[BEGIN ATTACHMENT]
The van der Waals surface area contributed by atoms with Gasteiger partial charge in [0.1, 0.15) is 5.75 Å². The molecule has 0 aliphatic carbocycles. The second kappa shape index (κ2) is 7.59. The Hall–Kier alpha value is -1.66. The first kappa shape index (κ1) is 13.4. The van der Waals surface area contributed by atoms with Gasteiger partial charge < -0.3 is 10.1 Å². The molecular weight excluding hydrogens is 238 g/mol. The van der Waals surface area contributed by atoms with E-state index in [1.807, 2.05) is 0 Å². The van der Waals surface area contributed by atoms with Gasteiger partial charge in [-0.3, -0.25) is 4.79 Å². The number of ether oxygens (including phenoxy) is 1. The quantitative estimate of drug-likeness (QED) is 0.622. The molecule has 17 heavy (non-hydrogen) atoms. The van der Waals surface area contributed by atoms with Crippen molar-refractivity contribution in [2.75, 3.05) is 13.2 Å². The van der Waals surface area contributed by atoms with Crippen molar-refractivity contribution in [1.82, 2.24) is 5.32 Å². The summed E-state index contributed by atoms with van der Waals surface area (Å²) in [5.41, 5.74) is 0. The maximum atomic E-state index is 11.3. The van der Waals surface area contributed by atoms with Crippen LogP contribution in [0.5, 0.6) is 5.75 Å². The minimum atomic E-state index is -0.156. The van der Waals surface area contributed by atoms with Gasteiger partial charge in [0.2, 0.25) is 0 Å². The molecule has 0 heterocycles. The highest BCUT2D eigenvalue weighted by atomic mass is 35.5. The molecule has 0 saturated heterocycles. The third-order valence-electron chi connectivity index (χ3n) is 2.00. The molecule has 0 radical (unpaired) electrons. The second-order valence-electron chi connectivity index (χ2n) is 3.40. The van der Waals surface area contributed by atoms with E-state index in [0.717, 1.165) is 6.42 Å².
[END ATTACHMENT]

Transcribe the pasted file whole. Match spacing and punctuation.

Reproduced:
The van der Waals surface area contributed by atoms with Gasteiger partial charge in [0.1, 0.15) is 5.75 Å². The molecule has 0 aliphatic carbocycles. The second kappa shape index (κ2) is 7.59. The Hall–Kier alpha value is -1.66. The first kappa shape index (κ1) is 13.4. The van der Waals surface area contributed by atoms with Gasteiger partial charge < -0.3 is 10.1 Å². The molecular weight excluding hydrogens is 238 g/mol. The van der Waals surface area contributed by atoms with E-state index in [1.807, 2.05) is 0 Å². The van der Waals surface area contributed by atoms with Gasteiger partial charge in [-0.3, -0.25) is 4.79 Å². The number of ether oxygens (including phenoxy) is 1. The quantitative estimate of drug-likeness (QED) is 0.622. The molecule has 17 heavy (non-hydrogen) atoms. The van der Waals surface area contributed by atoms with Crippen molar-refractivity contribution in [2.75, 3.05) is 13.2 Å². The van der Waals surface area contributed by atoms with Crippen molar-refractivity contribution in [1.82, 2.24) is 5.32 Å². The summed E-state index contributed by atoms with van der Waals surface area (Å²) in [5.41, 5.74) is 0. The maximum atomic E-state index is 11.3. The van der Waals surface area contributed by atoms with Crippen LogP contribution in [0.5, 0.6) is 5.75 Å². The minimum atomic E-state index is -0.156. The van der Waals surface area contributed by atoms with Gasteiger partial charge in [0.2, 0.25) is 0 Å². The molecule has 0 heterocycles. The highest BCUT2D eigenvalue weighted by atomic mass is 35.5. The molecule has 0 saturated heterocycles. The third-order valence-electron chi connectivity index (χ3n) is 2.00. The molecule has 0 radical (unpaired) electrons. The second-order valence-electron chi connectivity index (χ2n) is 3.40. The van der Waals surface area contributed by atoms with E-state index in [0.717, 1.165) is 6.42 Å².